These numbers come from the CDC Report, and unfortunately, it's impossible to tell how many deaths were caused by Pit Bulls during this time period, because the CDC study only references "Pit Bull type" dogs (it doesn't say "German Shepherd type" dogs, in comparison). So, we have no way of knowing what "Pit Bull type" dog includes. Does it include Bull Terriers and American Staffordshire Terriers and Staffordshire Bull Terriers and Boxers and American Bulldogs and all the other breeds commonly mistaken for Pit Bulls (like Presa Canarios, Bandogs, Dogos, and anything else that has short hair)?

We'd like very much to see News10 and other agencies change they way they craft their online polls to include more neutral (and factually correct) statements as answer options. We don't mean to pick on News10 because, after all, we LIKE News10 (especially after their exceptional story on Continental Airlines and its horrible breed discrimination policy):D (Of course, we're totally objective on that point!)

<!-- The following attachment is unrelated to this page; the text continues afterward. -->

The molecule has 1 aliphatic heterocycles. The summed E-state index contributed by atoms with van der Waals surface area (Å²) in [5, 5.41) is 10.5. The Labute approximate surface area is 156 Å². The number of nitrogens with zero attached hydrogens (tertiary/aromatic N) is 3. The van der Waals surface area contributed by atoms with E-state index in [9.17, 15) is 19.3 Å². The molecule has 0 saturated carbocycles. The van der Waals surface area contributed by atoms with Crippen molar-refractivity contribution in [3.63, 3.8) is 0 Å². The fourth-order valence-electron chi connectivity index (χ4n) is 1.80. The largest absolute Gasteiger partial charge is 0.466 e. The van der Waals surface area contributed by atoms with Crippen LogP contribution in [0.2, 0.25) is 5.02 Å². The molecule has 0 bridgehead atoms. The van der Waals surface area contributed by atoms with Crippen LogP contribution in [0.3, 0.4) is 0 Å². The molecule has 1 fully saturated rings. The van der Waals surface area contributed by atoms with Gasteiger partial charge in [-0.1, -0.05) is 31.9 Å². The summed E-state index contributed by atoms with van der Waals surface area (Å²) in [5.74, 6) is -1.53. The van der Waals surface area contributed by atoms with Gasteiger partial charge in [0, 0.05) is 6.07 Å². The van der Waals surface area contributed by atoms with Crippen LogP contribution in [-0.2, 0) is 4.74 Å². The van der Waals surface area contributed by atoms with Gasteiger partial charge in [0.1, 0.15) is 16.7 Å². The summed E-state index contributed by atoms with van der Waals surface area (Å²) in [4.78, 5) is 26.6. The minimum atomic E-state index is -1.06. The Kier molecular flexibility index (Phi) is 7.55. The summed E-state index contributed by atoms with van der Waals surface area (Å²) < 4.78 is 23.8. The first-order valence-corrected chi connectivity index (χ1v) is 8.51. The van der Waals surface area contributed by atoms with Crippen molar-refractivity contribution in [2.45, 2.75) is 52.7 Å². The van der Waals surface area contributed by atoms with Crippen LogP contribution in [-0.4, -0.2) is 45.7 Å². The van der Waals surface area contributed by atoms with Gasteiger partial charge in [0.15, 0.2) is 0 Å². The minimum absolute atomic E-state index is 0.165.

But, come on... enough is enough with the slanted online news polls!

Should you wish to send your POLITE comments to News10, you can email the agency at

CDC Report:

Author D. Capp holds an M.S. in medical science (biochemistry and genetics), a bachelor's degree in biochemistry and molecular biology, and a law degree.

Thursday, October 22, 2009

Continental says NO to Pit Bull puppy

Joey is a 4 month old Puppy rescued by the Chako Rescue Association in Sacramento. When Libby Sherrill, the filmmaker creating the documentary BEYOND THE MYTH, came out to California for an event, she met Joey and bonded with him. Joey is rambunctious and full of energy, though as happy go lucky as any pup could be. His energy level, however, makes him a harder placement because he needs a very active home. Thankfully, Libby is a very active woman and lives in the country in Knoxville, TN.